Alice Wolff

Ph.D. Candidate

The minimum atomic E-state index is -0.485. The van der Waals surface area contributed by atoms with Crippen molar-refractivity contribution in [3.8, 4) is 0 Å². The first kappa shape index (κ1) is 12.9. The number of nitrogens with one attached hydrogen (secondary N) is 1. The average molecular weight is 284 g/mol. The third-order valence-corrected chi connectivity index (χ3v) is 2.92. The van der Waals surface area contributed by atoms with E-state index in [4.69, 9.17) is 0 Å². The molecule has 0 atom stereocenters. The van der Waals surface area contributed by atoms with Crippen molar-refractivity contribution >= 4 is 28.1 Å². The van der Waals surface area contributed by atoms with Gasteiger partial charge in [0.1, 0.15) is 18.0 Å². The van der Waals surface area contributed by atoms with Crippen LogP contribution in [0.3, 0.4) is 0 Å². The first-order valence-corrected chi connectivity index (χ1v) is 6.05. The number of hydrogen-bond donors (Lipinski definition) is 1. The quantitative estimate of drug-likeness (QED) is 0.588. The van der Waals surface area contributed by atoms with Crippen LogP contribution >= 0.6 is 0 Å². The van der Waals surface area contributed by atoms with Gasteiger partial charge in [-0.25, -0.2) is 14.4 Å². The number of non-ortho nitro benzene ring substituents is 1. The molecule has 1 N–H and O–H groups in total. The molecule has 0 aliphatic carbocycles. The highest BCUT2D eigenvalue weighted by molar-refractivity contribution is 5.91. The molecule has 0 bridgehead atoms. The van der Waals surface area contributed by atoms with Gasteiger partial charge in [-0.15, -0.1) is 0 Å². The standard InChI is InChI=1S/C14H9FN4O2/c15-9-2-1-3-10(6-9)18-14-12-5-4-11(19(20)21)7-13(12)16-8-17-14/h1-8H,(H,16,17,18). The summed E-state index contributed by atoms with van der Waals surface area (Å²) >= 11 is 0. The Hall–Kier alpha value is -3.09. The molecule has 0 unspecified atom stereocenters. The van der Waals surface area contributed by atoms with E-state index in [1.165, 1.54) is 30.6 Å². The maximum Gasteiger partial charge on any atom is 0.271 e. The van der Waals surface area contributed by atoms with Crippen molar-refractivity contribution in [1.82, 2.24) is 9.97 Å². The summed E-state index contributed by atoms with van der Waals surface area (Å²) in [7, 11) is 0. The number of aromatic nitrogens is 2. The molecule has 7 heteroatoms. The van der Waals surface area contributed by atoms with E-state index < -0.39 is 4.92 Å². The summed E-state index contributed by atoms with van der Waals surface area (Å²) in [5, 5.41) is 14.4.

Alice is an environmental archaeologist (and a 6th year PhD candidate in the interdisciplinary Medieval Studies Program) working to understand the interactions between human society, plant ecology, and climate change in premodern Europe. Her dissertation uses archaeobotanical and ethnohistorical approaches to study agricultural weeds and weed ecology in northern England in the context of climate change and food-system transformation. Theoretically speaking, Alice's work as a disabled settler-allied scholar is grounded in Indigenous and Autistic approaches to epistemology, systems thinking, and historical ecology. Her thesis work at Smith College (A.B. Medieval Studies, 2015) and the University of Cambridge (M.Phil Archaeology (Archaeological Sciences), 2017) focused on early medieval British cereal cultivation and consumption. She has worked in England as an environmental archaeologist on Roman and medieval sites since 2013 and has worked on archaeobotanical assemblages from Europe, North America, and Asia. Alice is in absentia for the 2023-2024 academic year on a Junior Fellowship in Garden and Landscape Studies at Dumbarton Oaks in Washington, D.C., where she will also be working as an unpaid Predoctoral Fellow in Anthropology at the Smithsonian National Museum of Natural History.


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